Well the first post back really had to be a baking recipe didn’t it!?
This year saw the return of my favourite ever TV programme – The Great British Bake Off! Every week I would sit glued to my sofa while it was on, torn between the jealousy of wishing I was there in the bake off tent, and the relief of knowing I won’t ever have to face Paul and Mary if …shock horror…my pastry ends up with a soggy bottom!
One thing which appeared on the Bake Off a fair bit, but which I have always been too nervous to make, are macarons, but until recently I thought I didn’t like them because they were made with ground almonds. I tried one recently and…mind blown! I have been missing out for far too long, and so I promptly went out and bought a wee present for myself – Macarons by Annie Rigg. I know some of you may say that macarons are just the latest fad after the cupcake, but they look too pretty for me to be able to resist and a couple of people have reassured me that they are not as difficult as some people make out.
Now although this book is crammed full of fantastic flavour combinations, my novice status meant I had to start with one of the more basic macarons! Also, my best chance of getting Ben to try one was to involve chocolate, and so I decided to try the basic chocolate ones, filled with a dark chocolate ganache.
To make a batch of these you need:
- 2 tbsp cocoa powder
- 200g icing sugar less one tbsp (weird I know!)
- 100g ground almonds
- 3 egg whites
- pinch of salt
- 40g caster sugar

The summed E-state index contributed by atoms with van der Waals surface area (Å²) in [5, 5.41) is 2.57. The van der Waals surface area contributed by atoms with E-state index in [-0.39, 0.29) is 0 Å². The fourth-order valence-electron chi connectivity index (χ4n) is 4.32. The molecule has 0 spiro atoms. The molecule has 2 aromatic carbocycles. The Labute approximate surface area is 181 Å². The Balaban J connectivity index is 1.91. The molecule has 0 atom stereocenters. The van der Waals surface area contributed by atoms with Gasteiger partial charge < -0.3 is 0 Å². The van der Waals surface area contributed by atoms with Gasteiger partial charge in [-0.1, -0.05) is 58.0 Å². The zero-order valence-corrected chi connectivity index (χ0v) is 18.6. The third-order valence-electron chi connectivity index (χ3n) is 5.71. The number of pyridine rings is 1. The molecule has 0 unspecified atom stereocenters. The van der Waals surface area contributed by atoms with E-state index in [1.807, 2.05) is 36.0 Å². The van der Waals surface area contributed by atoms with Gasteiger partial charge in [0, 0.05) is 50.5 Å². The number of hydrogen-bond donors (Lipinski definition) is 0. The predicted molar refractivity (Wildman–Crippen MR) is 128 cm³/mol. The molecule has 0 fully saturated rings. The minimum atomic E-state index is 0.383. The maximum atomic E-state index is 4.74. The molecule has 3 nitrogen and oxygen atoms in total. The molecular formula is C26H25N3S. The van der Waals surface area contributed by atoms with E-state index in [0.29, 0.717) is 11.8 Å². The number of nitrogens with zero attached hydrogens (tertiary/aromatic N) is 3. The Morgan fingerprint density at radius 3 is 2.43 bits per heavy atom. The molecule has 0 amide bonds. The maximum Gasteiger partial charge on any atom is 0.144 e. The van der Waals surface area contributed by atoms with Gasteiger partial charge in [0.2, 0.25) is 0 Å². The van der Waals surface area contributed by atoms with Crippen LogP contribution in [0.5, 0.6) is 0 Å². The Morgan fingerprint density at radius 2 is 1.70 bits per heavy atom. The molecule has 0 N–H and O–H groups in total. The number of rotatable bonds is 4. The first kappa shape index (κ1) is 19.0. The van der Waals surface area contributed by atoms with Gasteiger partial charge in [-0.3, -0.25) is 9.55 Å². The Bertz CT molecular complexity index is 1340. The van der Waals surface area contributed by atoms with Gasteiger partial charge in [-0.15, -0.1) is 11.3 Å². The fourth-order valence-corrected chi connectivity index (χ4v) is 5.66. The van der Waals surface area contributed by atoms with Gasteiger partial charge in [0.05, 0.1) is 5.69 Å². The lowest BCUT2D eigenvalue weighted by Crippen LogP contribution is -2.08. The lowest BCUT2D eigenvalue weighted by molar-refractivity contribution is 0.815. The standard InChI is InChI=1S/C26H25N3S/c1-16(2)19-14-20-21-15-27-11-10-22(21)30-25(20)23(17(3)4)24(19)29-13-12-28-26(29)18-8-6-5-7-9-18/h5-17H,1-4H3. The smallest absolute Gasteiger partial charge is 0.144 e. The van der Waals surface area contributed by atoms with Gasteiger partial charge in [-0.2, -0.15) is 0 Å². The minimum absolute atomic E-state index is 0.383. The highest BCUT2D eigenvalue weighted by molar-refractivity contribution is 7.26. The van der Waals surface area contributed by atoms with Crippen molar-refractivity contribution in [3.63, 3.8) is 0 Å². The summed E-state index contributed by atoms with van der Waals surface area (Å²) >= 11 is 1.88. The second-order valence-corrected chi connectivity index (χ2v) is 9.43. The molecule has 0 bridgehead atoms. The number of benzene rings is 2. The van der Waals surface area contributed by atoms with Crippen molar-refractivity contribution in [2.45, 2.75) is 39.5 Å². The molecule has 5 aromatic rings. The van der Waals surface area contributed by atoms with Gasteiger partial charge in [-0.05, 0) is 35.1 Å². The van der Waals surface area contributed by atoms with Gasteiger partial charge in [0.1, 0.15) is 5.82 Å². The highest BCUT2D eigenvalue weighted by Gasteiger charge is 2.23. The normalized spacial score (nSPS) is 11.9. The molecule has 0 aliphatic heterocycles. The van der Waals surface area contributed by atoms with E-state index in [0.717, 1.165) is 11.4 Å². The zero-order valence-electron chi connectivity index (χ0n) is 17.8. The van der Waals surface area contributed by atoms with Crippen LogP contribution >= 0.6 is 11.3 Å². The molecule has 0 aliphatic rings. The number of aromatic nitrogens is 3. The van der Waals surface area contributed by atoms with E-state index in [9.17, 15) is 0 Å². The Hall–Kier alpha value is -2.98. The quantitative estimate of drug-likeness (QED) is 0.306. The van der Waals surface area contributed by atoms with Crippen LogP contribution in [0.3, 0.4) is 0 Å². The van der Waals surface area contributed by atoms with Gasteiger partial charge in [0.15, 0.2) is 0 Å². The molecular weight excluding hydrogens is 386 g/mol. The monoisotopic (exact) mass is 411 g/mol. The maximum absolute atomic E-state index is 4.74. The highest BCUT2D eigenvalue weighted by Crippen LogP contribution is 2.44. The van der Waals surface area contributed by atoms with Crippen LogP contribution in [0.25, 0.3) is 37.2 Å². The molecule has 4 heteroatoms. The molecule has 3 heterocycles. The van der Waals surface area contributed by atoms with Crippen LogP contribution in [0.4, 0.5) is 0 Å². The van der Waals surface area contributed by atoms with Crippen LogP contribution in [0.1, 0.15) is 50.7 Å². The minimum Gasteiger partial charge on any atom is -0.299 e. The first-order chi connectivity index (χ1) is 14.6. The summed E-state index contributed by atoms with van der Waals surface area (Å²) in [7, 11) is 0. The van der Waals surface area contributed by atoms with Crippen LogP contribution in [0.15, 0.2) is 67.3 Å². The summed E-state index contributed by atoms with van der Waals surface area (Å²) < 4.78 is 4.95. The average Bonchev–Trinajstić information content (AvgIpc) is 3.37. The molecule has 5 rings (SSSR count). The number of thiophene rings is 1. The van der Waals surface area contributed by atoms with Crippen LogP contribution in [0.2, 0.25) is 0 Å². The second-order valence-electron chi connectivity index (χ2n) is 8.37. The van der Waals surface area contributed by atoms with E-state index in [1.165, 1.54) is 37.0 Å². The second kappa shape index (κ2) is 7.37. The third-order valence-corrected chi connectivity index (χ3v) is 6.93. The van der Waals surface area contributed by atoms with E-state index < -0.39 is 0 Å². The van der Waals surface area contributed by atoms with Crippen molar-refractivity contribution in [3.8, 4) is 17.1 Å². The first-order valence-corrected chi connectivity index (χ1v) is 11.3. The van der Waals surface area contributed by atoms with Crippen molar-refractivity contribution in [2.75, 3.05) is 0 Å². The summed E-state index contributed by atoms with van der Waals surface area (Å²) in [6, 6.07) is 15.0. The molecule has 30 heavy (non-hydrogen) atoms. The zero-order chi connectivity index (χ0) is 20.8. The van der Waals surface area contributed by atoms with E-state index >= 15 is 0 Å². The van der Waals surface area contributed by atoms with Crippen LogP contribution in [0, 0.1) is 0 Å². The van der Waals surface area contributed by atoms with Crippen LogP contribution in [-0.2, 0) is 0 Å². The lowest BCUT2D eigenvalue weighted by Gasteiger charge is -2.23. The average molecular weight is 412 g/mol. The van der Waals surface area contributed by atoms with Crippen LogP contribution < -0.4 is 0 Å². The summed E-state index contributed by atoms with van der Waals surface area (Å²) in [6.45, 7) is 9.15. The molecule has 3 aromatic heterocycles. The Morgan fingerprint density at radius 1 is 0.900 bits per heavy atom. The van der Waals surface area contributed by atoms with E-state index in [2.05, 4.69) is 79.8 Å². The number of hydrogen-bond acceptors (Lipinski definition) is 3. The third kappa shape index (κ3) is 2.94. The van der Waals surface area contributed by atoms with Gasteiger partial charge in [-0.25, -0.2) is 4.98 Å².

- red food colouring
Now the trick seems to be to make a sort of meringue out of the egg whites and caster sugar, before folding into the dry ingredients. I was absolutely petrified of knocking all the air out of the egg whites, but managed to get everything mixed ok – just VERY slowly!
The recipe said to pipe rounds of about 5cm. So again, in my nervous novice state I drew circles of exactly 5cm onto the baking parchment before piping the macarons. This is where I think I could change things a little next time. I piped in a swirl, but this never entirely disappeared when I left the macarons to set, and so next time I think I need a slightly bigger nozzle and to pipe from a single point in the centre of the macarons. Don’t think it changes the taste but it would make the top smoother! I would perhaps make them a touch smaller than 5cm as well.
They needed about 10 minutes at 170 degrees, and when they were cool I filled them with a chocolate ganache made from:
- 150g dark chocolate
- 150ml double cream
- 1 tbsp muscovado sugar
- pinch of salt
For a first effort I don’t think they went too badly! They definitely seemed to need longer to dry out than it suggested in the book, but they looked like macarons, complete with the “feet” at the bottom. They tasted brilliant!
I can’t wait to try more of the recipes from this book – although feel free to suggest any other flavours you have seen or made yourselves and I will give them a go!